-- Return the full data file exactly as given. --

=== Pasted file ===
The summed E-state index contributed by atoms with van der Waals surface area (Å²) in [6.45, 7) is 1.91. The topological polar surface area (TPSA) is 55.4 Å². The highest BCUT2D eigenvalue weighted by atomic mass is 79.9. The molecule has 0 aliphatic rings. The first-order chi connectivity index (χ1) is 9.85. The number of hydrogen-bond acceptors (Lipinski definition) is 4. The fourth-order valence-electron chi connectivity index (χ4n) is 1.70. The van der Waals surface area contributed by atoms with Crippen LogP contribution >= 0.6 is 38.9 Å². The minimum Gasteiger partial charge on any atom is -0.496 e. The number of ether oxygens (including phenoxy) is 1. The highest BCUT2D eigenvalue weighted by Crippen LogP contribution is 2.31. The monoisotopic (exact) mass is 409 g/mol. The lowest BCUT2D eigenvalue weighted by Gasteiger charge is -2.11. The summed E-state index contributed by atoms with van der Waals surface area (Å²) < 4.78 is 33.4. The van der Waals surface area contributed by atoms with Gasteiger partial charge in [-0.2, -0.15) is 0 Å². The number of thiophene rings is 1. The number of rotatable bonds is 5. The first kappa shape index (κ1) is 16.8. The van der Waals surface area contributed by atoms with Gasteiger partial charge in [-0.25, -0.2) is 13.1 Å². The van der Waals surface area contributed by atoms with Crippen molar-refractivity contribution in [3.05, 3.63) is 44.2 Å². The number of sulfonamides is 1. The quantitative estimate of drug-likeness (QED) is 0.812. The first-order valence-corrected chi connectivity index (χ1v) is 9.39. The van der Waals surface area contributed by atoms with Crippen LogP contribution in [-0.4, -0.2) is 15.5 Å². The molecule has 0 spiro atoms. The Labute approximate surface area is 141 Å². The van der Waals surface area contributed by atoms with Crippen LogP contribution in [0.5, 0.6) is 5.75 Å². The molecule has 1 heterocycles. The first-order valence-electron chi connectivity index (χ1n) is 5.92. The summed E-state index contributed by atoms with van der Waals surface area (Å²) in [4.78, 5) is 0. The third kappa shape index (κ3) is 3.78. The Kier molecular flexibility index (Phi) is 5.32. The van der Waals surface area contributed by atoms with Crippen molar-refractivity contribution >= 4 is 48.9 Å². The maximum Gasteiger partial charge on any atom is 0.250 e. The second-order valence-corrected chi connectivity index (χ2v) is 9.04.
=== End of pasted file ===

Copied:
The summed E-state index contributed by atoms with van der Waals surface area (Å²) in [6.45, 7) is 1.91. The topological polar surface area (TPSA) is 55.4 Å². The highest BCUT2D eigenvalue weighted by atomic mass is 79.9. The molecule has 0 aliphatic rings. The first-order chi connectivity index (χ1) is 9.85. The number of hydrogen-bond acceptors (Lipinski definition) is 4. The fourth-order valence-electron chi connectivity index (χ4n) is 1.70. The van der Waals surface area contributed by atoms with Crippen LogP contribution >= 0.6 is 38.9 Å². The minimum Gasteiger partial charge on any atom is -0.496 e. The number of ether oxygens (including phenoxy) is 1. The highest BCUT2D eigenvalue weighted by Crippen LogP contribution is 2.31. The monoisotopic (exact) mass is 409 g/mol. The lowest BCUT2D eigenvalue weighted by Gasteiger charge is -2.11. The summed E-state index contributed by atoms with van der Waals surface area (Å²) < 4.78 is 33.4. The van der Waals surface area contributed by atoms with Gasteiger partial charge in [-0.2, -0.15) is 0 Å². The number of thiophene rings is 1. The number of rotatable bonds is 5. The first kappa shape index (κ1) is 16.8. The van der Waals surface area contributed by atoms with Gasteiger partial charge in [-0.25, -0.2) is 13.1 Å². The van der Waals surface area contributed by atoms with Crippen molar-refractivity contribution in [3.05, 3.63) is 44.2 Å². The number of sulfonamides is 1. The quantitative estimate of drug-likeness (QED) is 0.812. The first-order valence-corrected chi connectivity index (χ1v) is 9.39. The van der Waals surface area contributed by atoms with Crippen LogP contribution in [-0.4, -0.2) is 15.5 Å². The molecule has 0 spiro atoms. The Labute approximate surface area is 141 Å². The van der Waals surface area contributed by atoms with Crippen LogP contribution in [0.5, 0.6) is 5.75 Å². The molecule has 1 heterocycles. The first-order valence-electron chi connectivity index (χ1n) is 5.92. The summed E-state index contributed by atoms with van der Waals surface area (Å²) in [4.78, 5) is 0. The third kappa shape index (κ3) is 3.78. The Kier molecular flexibility index (Phi) is 5.32. The van der Waals surface area contributed by atoms with Crippen molar-refractivity contribution >= 4 is 48.9 Å². The maximum Gasteiger partial charge on any atom is 0.250 e. The second-order valence-corrected chi connectivity index (χ2v) is 9.04.